Ancillary probate is an additional probate process that occurs when a decedent (deceased person) owned property in a state outside the state in which they lived. Probate is the legal process where a court proves the authenticity of a deceased person’s last will and testament, identifies debts or taxes the estate owes, and notifies beneficiaries of any inheritance. Initially, probate begins in the state where the decedent lived, but an estate cannot be settled — probate completed and assets passed on — until all ancillary probate proceedings are done.
A secondary probate proceeding can quickly become expensive through court fees, lawyers fees, and other unavoidable filing costs. Those costs will decrease any inheritances the decedent wanted to leave their heirs. Managing multiple proceedings can also be challenging for an executor, potentially requiring the help of lawyers in other states.
You can generally avoid ancillary probate administration by either making sure you aren’t the sole owner of property when you die, by putting the property into a trust before you die, or by getting a transfer-on-death (TOD) deed — if the property is in a state that allows such deeds.
Ancillary probate is a secondary probate process for property someone owned outside of their home state.
It commonly involves real estate but ancillary probate can also involve personal property, like a car.
The executor is responsible for starting an ancillary probate process, but they may want help from a local lawyer.
Avoid ancillary probate by making sure your property is jointly owned, in a trust, or has a transfer-on-death (TOD) deed.
When is ancillary probate necessary?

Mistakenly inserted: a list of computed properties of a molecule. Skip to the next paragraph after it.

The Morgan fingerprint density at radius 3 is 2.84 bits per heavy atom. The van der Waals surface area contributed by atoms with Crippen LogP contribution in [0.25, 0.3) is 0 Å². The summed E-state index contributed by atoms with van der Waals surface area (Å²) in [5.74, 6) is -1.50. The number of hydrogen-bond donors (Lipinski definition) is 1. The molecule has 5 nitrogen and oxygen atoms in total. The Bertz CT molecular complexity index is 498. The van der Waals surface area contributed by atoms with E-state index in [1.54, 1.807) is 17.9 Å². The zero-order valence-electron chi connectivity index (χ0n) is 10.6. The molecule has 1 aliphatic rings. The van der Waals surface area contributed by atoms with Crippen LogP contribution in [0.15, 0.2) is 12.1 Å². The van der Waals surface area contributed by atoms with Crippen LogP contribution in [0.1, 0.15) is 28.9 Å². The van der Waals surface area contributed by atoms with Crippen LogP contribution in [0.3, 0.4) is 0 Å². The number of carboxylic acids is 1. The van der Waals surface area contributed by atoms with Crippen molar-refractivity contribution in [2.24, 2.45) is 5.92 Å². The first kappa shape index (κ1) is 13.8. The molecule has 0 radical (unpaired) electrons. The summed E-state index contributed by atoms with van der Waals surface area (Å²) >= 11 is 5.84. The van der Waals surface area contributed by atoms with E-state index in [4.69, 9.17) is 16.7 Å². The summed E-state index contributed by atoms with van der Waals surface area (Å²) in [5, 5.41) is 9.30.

Ancillary probate is necessary when someone dies while they are the sole owner of property in a state that wasn’t where the person had their primary residence. While ancillary probate most commonly involves a second home, rental property, land, or other real estate, it applies to all tangible personal property, including cars and boats registered in other states.
How ancillary probate works
After someone dies, their estate’s executor or personal representative is responsible for petitioning a local court to begin the probate process. The process should begin in the decedent’s home state. Probate in the state where the decedent lived is also called domiciliary probate.
For property in other states, the executor must usually begin a secondary probate proceeding through a similar process, except that it’s in the state where the property is located. The executor can visit or contact a court in the other state to begin ancillary administration, but they may want to contact a local probate or estate lawyer for help. The executor will need to do this in each additional state where the decedent owned property, since each state sets its own probate law.
Once a will has been proven by the court handling the original probate, courts handling ancillary proceedings will usually accept the will’s validity. (A will proved in a different state may be called a foreign will.) Similarly, a secondary probate court will usually recognize the letters testamentary that authorizes the executor to serve in their role. (An executor confirmed by another state’s court may be called a foreign executor or foreign personal representative.)
As a reminder, here is a brief overview of the probate process:
Petition the court to officially become executor (get letters testamentary)
Identify the estate’s assets and begin ancillary probate if necessary
Pay any debts, taxes, or other expenses the estate has
Notify beneficiaries of the estate and distribute assets
How to avoid ancillary probate
The general way to avoid ancillary probate for your estate is to ensure that you aren’t the sole owner of property in other states or that the property can otherwise be passed on without going through probate. This may require some advance planning, but there are three main ways to avoid ancillary administration:
Make sure all property is jointly owned if it’s in a state where you don’t live. This may require you to retitle the property, or it may be automatic if you live in a community property state.
Move the property into a revocable living trust before you die. Your trustee can then assume ownership after you die, without the property going through probate.
File a transfer-on-death deed for the property if your state allows it. Make sure to record the deed (file it) with your country clerk or land records office. A transfer-on-death deed is also called a TOD deed or a beneficiary deed.